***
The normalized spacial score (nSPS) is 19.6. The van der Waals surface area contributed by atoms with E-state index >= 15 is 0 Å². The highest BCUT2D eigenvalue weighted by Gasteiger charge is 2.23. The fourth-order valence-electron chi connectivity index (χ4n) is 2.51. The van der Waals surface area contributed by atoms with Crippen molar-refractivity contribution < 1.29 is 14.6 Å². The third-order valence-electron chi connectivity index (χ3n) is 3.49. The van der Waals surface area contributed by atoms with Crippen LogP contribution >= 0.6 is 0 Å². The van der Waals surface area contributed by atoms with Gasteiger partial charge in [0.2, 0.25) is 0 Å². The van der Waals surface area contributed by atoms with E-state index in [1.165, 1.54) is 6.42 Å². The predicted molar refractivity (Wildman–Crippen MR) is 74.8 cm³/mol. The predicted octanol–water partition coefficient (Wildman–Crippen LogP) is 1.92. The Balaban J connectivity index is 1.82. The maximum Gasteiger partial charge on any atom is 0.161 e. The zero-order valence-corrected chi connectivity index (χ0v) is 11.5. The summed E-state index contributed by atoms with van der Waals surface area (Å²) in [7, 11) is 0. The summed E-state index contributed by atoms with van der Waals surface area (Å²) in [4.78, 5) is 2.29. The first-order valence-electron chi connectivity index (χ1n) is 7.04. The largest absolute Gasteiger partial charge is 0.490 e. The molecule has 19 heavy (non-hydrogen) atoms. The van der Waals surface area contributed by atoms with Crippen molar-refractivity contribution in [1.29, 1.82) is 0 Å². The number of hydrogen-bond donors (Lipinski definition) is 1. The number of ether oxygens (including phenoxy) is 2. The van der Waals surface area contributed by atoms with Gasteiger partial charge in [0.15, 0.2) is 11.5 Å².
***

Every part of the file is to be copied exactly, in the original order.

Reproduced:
The normalized spacial score (nSPS) is 19.6. The van der Waals surface area contributed by atoms with E-state index >= 15 is 0 Å². The highest BCUT2D eigenvalue weighted by Gasteiger charge is 2.23. The fourth-order valence-electron chi connectivity index (χ4n) is 2.51. The van der Waals surface area contributed by atoms with Crippen molar-refractivity contribution < 1.29 is 14.6 Å². The third-order valence-electron chi connectivity index (χ3n) is 3.49. The van der Waals surface area contributed by atoms with Crippen LogP contribution >= 0.6 is 0 Å². The van der Waals surface area contributed by atoms with Gasteiger partial charge in [0.2, 0.25) is 0 Å². The van der Waals surface area contributed by atoms with E-state index in [1.165, 1.54) is 6.42 Å². The predicted molar refractivity (Wildman–Crippen MR) is 74.8 cm³/mol. The predicted octanol–water partition coefficient (Wildman–Crippen LogP) is 1.92. The Balaban J connectivity index is 1.82. The maximum Gasteiger partial charge on any atom is 0.161 e. The zero-order valence-corrected chi connectivity index (χ0v) is 11.5. The summed E-state index contributed by atoms with van der Waals surface area (Å²) in [7, 11) is 0. The summed E-state index contributed by atoms with van der Waals surface area (Å²) in [4.78, 5) is 2.29. The first-order valence-electron chi connectivity index (χ1n) is 7.04. The largest absolute Gasteiger partial charge is 0.490 e. The molecule has 19 heavy (non-hydrogen) atoms. The van der Waals surface area contributed by atoms with Crippen molar-refractivity contribution in [1.29, 1.82) is 0 Å². The number of hydrogen-bond donors (Lipinski definition) is 1. The number of ether oxygens (including phenoxy) is 2. The van der Waals surface area contributed by atoms with Gasteiger partial charge in [0.15, 0.2) is 11.5 Å².